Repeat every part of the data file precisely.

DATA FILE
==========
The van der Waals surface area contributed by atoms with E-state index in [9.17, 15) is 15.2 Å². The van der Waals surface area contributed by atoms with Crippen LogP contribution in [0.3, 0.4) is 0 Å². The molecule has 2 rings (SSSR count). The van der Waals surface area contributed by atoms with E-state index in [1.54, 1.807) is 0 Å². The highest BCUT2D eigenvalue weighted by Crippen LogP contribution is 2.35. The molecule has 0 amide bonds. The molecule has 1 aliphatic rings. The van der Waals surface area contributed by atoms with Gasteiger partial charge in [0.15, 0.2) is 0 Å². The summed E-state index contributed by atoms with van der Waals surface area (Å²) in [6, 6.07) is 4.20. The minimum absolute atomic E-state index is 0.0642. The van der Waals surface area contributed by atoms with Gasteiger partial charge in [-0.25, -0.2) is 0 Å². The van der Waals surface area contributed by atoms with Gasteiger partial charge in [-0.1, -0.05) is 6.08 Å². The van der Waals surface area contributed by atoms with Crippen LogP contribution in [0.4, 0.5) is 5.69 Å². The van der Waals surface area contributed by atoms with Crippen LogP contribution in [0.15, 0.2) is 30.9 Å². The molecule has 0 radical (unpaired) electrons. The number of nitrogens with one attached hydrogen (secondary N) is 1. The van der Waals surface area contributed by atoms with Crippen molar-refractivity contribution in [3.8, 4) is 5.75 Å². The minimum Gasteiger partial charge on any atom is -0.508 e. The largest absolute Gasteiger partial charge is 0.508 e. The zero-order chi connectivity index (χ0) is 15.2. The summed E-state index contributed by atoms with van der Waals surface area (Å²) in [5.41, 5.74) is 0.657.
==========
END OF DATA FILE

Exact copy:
The van der Waals surface area contributed by atoms with E-state index in [9.17, 15) is 15.2 Å². The van der Waals surface area contributed by atoms with Crippen LogP contribution in [0.3, 0.4) is 0 Å². The molecule has 2 rings (SSSR count). The van der Waals surface area contributed by atoms with E-state index in [1.54, 1.807) is 0 Å². The highest BCUT2D eigenvalue weighted by Crippen LogP contribution is 2.35. The molecule has 0 amide bonds. The molecule has 1 aliphatic rings. The van der Waals surface area contributed by atoms with Gasteiger partial charge in [0.15, 0.2) is 0 Å². The summed E-state index contributed by atoms with van der Waals surface area (Å²) in [6, 6.07) is 4.20. The minimum absolute atomic E-state index is 0.0642. The van der Waals surface area contributed by atoms with Gasteiger partial charge in [-0.25, -0.2) is 0 Å². The van der Waals surface area contributed by atoms with Gasteiger partial charge in [-0.1, -0.05) is 6.08 Å². The van der Waals surface area contributed by atoms with Crippen LogP contribution in [0.4, 0.5) is 5.69 Å². The van der Waals surface area contributed by atoms with Crippen LogP contribution in [0.15, 0.2) is 30.9 Å². The molecule has 0 radical (unpaired) electrons. The number of nitrogens with one attached hydrogen (secondary N) is 1. The van der Waals surface area contributed by atoms with Crippen molar-refractivity contribution in [3.8, 4) is 5.75 Å². The minimum Gasteiger partial charge on any atom is -0.508 e. The largest absolute Gasteiger partial charge is 0.508 e. The zero-order chi connectivity index (χ0) is 15.2. The summed E-state index contributed by atoms with van der Waals surface area (Å²) in [5.41, 5.74) is 0.657.